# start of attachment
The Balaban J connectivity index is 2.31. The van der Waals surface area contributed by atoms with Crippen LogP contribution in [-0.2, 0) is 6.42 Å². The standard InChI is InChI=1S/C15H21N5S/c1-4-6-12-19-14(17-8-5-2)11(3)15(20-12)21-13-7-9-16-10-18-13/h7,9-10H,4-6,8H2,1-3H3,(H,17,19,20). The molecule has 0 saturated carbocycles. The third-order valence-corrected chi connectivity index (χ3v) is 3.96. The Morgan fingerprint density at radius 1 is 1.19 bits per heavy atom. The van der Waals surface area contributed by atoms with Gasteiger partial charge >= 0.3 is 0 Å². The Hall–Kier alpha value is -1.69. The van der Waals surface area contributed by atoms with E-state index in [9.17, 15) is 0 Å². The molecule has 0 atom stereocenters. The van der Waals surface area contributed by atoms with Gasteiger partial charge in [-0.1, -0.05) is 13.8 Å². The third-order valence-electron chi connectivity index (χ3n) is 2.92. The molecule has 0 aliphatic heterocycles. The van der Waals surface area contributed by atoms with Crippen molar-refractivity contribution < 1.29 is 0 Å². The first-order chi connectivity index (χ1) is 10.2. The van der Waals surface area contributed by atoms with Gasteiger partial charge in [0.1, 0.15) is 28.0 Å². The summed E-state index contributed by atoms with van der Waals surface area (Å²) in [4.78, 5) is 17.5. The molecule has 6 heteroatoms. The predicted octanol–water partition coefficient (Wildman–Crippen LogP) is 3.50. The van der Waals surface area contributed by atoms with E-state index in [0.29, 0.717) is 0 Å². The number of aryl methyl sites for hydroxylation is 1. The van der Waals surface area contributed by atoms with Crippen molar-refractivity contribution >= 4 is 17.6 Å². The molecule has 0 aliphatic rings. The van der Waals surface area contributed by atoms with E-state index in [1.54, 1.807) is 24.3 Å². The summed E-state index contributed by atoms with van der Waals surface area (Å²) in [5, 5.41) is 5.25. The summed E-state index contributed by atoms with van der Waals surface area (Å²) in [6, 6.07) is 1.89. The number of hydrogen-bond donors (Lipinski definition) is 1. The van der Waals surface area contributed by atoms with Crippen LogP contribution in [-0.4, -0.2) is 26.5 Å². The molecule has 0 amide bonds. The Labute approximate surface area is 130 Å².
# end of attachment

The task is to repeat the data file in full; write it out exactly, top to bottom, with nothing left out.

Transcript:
The Balaban J connectivity index is 2.31. The van der Waals surface area contributed by atoms with Crippen LogP contribution in [-0.2, 0) is 6.42 Å². The standard InChI is InChI=1S/C15H21N5S/c1-4-6-12-19-14(17-8-5-2)11(3)15(20-12)21-13-7-9-16-10-18-13/h7,9-10H,4-6,8H2,1-3H3,(H,17,19,20). The molecule has 0 saturated carbocycles. The third-order valence-corrected chi connectivity index (χ3v) is 3.96. The Morgan fingerprint density at radius 1 is 1.19 bits per heavy atom. The van der Waals surface area contributed by atoms with Gasteiger partial charge >= 0.3 is 0 Å². The Hall–Kier alpha value is -1.69. The van der Waals surface area contributed by atoms with E-state index in [9.17, 15) is 0 Å². The molecule has 0 atom stereocenters. The van der Waals surface area contributed by atoms with Gasteiger partial charge in [-0.1, -0.05) is 13.8 Å². The third-order valence-electron chi connectivity index (χ3n) is 2.92. The molecule has 0 aliphatic heterocycles. The van der Waals surface area contributed by atoms with Crippen molar-refractivity contribution < 1.29 is 0 Å². The first-order chi connectivity index (χ1) is 10.2. The van der Waals surface area contributed by atoms with Gasteiger partial charge in [0.1, 0.15) is 28.0 Å². The summed E-state index contributed by atoms with van der Waals surface area (Å²) in [4.78, 5) is 17.5. The molecule has 6 heteroatoms. The predicted octanol–water partition coefficient (Wildman–Crippen LogP) is 3.50. The van der Waals surface area contributed by atoms with E-state index in [0.29, 0.717) is 0 Å². The number of aryl methyl sites for hydroxylation is 1. The van der Waals surface area contributed by atoms with Crippen molar-refractivity contribution >= 4 is 17.6 Å². The molecule has 0 aliphatic rings. The van der Waals surface area contributed by atoms with E-state index in [1.54, 1.807) is 24.3 Å². The summed E-state index contributed by atoms with van der Waals surface area (Å²) in [5, 5.41) is 5.25. The summed E-state index contributed by atoms with van der Waals surface area (Å²) in [6, 6.07) is 1.89. The number of hydrogen-bond donors (Lipinski definition) is 1. The van der Waals surface area contributed by atoms with Crippen LogP contribution in [-0.4, -0.2) is 26.5 Å². The molecule has 0 amide bonds. The Labute approximate surface area is 130 Å².